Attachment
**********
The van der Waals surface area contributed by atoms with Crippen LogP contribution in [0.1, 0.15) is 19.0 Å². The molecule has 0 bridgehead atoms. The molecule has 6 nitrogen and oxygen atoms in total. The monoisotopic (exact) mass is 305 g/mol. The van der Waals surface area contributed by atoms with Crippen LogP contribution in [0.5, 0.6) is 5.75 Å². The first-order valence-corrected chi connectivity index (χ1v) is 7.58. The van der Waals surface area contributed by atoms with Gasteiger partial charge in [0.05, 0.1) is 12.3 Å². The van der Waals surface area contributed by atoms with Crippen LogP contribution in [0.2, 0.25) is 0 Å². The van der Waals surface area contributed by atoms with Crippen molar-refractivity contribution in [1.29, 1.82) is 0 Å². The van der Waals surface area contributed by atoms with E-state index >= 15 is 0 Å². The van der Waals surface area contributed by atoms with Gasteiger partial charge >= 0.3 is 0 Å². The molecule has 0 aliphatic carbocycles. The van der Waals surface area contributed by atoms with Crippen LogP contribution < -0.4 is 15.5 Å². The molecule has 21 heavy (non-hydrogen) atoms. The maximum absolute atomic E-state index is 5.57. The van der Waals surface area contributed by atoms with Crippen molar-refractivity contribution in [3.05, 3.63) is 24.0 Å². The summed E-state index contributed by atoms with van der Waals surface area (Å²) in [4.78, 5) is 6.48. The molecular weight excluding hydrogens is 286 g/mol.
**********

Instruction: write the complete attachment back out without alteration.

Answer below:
The van der Waals surface area contributed by atoms with Crippen LogP contribution in [0.1, 0.15) is 19.0 Å². The molecule has 0 bridgehead atoms. The molecule has 6 nitrogen and oxygen atoms in total. The monoisotopic (exact) mass is 305 g/mol. The van der Waals surface area contributed by atoms with Crippen LogP contribution in [0.5, 0.6) is 5.75 Å². The first-order valence-corrected chi connectivity index (χ1v) is 7.58. The van der Waals surface area contributed by atoms with Gasteiger partial charge in [0.05, 0.1) is 12.3 Å². The van der Waals surface area contributed by atoms with Crippen LogP contribution in [0.2, 0.25) is 0 Å². The van der Waals surface area contributed by atoms with Crippen molar-refractivity contribution in [1.29, 1.82) is 0 Å². The van der Waals surface area contributed by atoms with E-state index >= 15 is 0 Å². The van der Waals surface area contributed by atoms with Gasteiger partial charge >= 0.3 is 0 Å². The molecule has 0 aliphatic carbocycles. The van der Waals surface area contributed by atoms with Crippen LogP contribution < -0.4 is 15.5 Å². The molecule has 21 heavy (non-hydrogen) atoms. The maximum absolute atomic E-state index is 5.57. The van der Waals surface area contributed by atoms with Crippen molar-refractivity contribution in [3.05, 3.63) is 24.0 Å². The summed E-state index contributed by atoms with van der Waals surface area (Å²) in [4.78, 5) is 6.48. The molecular weight excluding hydrogens is 286 g/mol.